Keeping the body in mind
‘If we’re not careful, it is all too easy to fall into becoming more of a human doing than a human being, and forget who is doing all the doing, and why.’ Jon Kabat Zinn
Practicing the Body Scan in week 1 revealed the characteristic of Doing and Being mode:
Qualities of “Doing” Mode
- Goal-oriented efforts to “fix” things
- Increasingly harder efforts towards reaching goals
- Most actions tend to happen automatically
- Lack of conscious awareness in the present moment
Qualities of “Being” Mode
Awareness how things "are" and not how they "should" be.
- Connection with the present moment
- Acknowledgement of how things are in the moment
- Willingness to allow things to be just as they are… no efforts to alter/change experience
- Openness and acceptance of pleasant, neutral, and negative emotional states
- Calmness, stillness, and a sense of being centered
Although the ‘doing mode’ can be useful in many areas of our lives, it is not so great for dealing with emotional distress. By trying to get rid of the emotions we don’t want our thoughts go around and around, while we are getting nowhere in our attempts to feel better. We will keep feeling this general ‘sense of lack’.
In the ‘doing mode’ you focus on the gap of what you want and what there actually is which is exactly what makes us feel miserable. By switching to the ‘being mode’ we are able to get out of our rumination and unhelpful thought patterns. We stop over identifying with our thoughts and being stuck in them. We get back to being present in the here and now and accept what is without judging it.
A mindful life is not just about stopping to pause from time to time, grounding ourselves for a few moments in the here and now – although those times are certainly valuable. Mindfulness is about bringing a sense of ‘being’ into all the ‘doing’ aspects of our lives, regardless of whether life is relaxed or hectic right now. So rather than rushing through our tasks half-heartedly, caught up in thoughts about something completely different, we commit to being fully present with whatever we’re doing, whether it’s writing an email, washing the dishes, or crawling along in a traffic jam on the way to an important appointment. Whatever it is, we bring our full attention to the task – we become fully embodied within it.
"No problem can be solved from the same level of consciousness that created it." Albert Einstein
Now, more than ever, we (the world) needs mindfulness. "Our lives are now driven by the ever-quickening expectations that we place on ourselves and that others place on us and we on them. These expectations are generated in a large measure by our increasing dependence on ubiquitous digital technology and its ever-accelerating effects on our pace of life," according to Kabat-Zinn.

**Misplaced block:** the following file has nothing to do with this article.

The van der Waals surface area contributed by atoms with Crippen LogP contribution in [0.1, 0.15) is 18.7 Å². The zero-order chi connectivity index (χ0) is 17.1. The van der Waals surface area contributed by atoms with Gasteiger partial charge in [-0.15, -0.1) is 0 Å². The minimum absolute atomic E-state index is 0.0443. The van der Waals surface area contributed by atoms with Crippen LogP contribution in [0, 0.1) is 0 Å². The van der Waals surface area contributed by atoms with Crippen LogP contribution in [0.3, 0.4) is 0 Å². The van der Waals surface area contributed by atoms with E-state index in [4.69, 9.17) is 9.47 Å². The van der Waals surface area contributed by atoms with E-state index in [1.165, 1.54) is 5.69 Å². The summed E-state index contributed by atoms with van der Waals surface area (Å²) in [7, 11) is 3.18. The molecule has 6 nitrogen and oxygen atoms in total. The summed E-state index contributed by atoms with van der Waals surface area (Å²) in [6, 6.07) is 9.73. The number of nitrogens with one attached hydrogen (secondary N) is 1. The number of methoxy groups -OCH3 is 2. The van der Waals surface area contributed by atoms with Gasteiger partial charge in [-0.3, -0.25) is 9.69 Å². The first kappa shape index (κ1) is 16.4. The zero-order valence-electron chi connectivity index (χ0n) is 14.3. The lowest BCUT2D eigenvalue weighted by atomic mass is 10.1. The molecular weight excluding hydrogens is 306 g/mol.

Tasting Mindfulness by Jon Kabat-Zinn
Have you ever had the experience of stopping so completely,
of being in your body so completely,
of being in your life so completely,
that what you knew and what you didn’t know,
that what had been and what was yet to come,
and the way things are right now
no longer held even the slightest hint of anxiety or discord?
It would be a moment of complete presence, beyond striving, beyond mere
beyond the desire to escape or fix anything or plunge ahead,
a moment of pure being, no longer in time,
a moment of pure seeing, pure feeling,
a moment in which life simply is,
and that “is-ness” grabs you by all your senses,
all your memories, by your very genes,
by your loves, and
welcomes you home,
this is a taste of mindfulness.
The Formal practice for this week is Mindfulness movement. Altering the relationship with the bodies can profoundly improve our lives.
To cultivate mindfulness truly,
we need to become fully integrated with
with our body once more.
Practice for week 2
- Practice Mindful movement ( Meditation 3) followed by 10 min sitting observing body sensations and breath. Do Mindful yoga (links below) at least once during the week. Or feel free to find any other yoga practices on Youtube and carry them out mindfully.
- If you have an excisiting exercise routine, slow it down and see if can you be more present in the body and with the sensations.
- Go for a walk or use walking from A to B as a mindfulness exercise – be aware of all the senses – smells, sights, sounds, touch and of your thoughts.
- Become aware when you are checking your mobile phone tenth time in an hour and filling every minute of your day by some form of tech distraction.
- Continue carrying out a simple everyday activity mindfully and notice when you are on automatic pilot or just daydreaming.
- Fill in Pleasant Events Calendar
Podcast with Johann Hari
Technology v human an Article in Forbes magazine
Video All it takes is 10 mindful minutes by Andy Puddicombe